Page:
Me Before You – Review

(There may be spoilers here.)

If a book becomes a number-one best seller then, you can bet somewhere someone is adapting it for the screen. Romances, dramas, and crime stories all will be snapped up and produced to gain a new cinema-based audience.

The latest weepy novel to get the adaptation treatment is Me Before You starring Game of Thrones’ Emilia Clarke and The Hunger Games’ Sam Claflin. Despite being filled with the standard plot and twists of the genre, the team behind this have made an enjoyable and sweet film.

Will Traynor (Claflin), is a young wealthy guy enjoying life to the full until he is hit by a motor bike. Louisa Clark (Clarke), is a local waitress who lives at home until she loses her job and must find a new one. She is offered the job of caring for Will, two years after his accident, now paralysed from the neck down. Will is bitter and un-communitive towards Louise but slowly the two bond and get to know each other. But can their relationship make Will believe he can live a full and happy life?


The film is based on the best-selling novel of the same name by Jojo Moyes; adapted for the screen by Moyes herself and directed by theatre director Thea Sharrock. The film also has two female producers and is fuelled by Emilia Clarkes (and Claflin’s), star power. The team behind the film makes this a female fuelled project which is a rarity in cinema.

In terms of the narrative in the film, this is standard stuff: Boy and girl meet, are completely different, eventually bond and then fall in love. The twist in this tale is Will’s inability to deal with his disability. He believes his life is over but inspires Louisa to live hers to the full.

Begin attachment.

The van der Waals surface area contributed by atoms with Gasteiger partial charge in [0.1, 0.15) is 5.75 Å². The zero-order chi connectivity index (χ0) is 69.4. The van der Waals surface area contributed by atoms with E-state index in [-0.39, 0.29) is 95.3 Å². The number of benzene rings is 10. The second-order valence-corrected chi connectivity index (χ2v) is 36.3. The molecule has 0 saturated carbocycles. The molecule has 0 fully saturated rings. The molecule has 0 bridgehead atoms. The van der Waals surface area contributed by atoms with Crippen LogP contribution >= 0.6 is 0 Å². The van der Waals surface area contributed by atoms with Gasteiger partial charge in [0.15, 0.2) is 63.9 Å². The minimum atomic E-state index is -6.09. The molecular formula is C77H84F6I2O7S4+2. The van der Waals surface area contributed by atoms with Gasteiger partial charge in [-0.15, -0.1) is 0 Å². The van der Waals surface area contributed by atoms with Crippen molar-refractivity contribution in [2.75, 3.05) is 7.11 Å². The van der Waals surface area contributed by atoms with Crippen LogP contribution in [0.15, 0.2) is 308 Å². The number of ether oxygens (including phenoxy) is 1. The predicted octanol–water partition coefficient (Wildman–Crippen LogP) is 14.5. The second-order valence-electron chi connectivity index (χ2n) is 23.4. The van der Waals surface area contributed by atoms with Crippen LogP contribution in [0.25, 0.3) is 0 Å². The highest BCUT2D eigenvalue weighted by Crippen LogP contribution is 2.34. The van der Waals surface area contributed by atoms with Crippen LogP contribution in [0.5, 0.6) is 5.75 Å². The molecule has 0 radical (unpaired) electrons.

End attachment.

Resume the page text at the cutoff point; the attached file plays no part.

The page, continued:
Despite the clichés, the film is cute without being sickly. The two stars shine onscreen and you route for Louisa and enjoy the journey the two take together. The film mixes wit and humour with sad and tragic moments making it a rollercoaster for those invested in the characters.

The film, despite its cuteness, deals with difficult subject matter. Will genuinely believes his life is not worth living in a wheelchair. His frustration at everyday life, the pain, and illness that comes with that are clear to see. The film shows both sides of this argument well despite his wishes being hard to hear. Claflin here physically and emotionally portrays the struggles of a disabled man. When we are first introduced to him he feels cold and indifferent. Slowly he opens up, despite the different tragedies that befall him throughout. You always sense his frustration at his disability but with Louisa, he becomes a character you fall for.

Some have viewed the film as an endorsement of euthanasia in cases of disability. The use of an abled-bodied actor in place of a disabled one has also meet with criticism. It is true that disabled actors have little viability on out screens which is something that must change.

Although the idea of euthanasia in Will’s case is a difficult idea, it addresses the small number of cases where people in his position do chose to end their life. No other character views Will as a burden or lacking as a person but the issues the film deals with are understandable difficult for some.


Emilia Clarke here leaves behind her ‘Mother of all Dragons’ role for something less fantasy. She portrays Louisa as cute and awkward, but kind and warm. Her character can go from funny to weepy moments with ease. At times Louisa feels overly simple (like not knowing what pesto is) and her working-class family life is ramped up for dramatic effect but this is a solid performance. Clarke also demonstrates that she has the most expressive (sometimes overly) eyebrows possible.

The comic relief comes in the form of Neville Longbottom himself Matthew Lewis. Lewis plays Patrick, Louisa’s fitness obsessed boyfriend. His complete ignorance of his girlfriend’s needs makes the audience route for Will even more. But his long rants regarding fitness to a usually unimpressed crowd makes his screen time the wittiest.

It may bear all the usual hallmarks of a romantic drama but despite its clichés, this is an enjoyable film.

Take your mum, she will love it.


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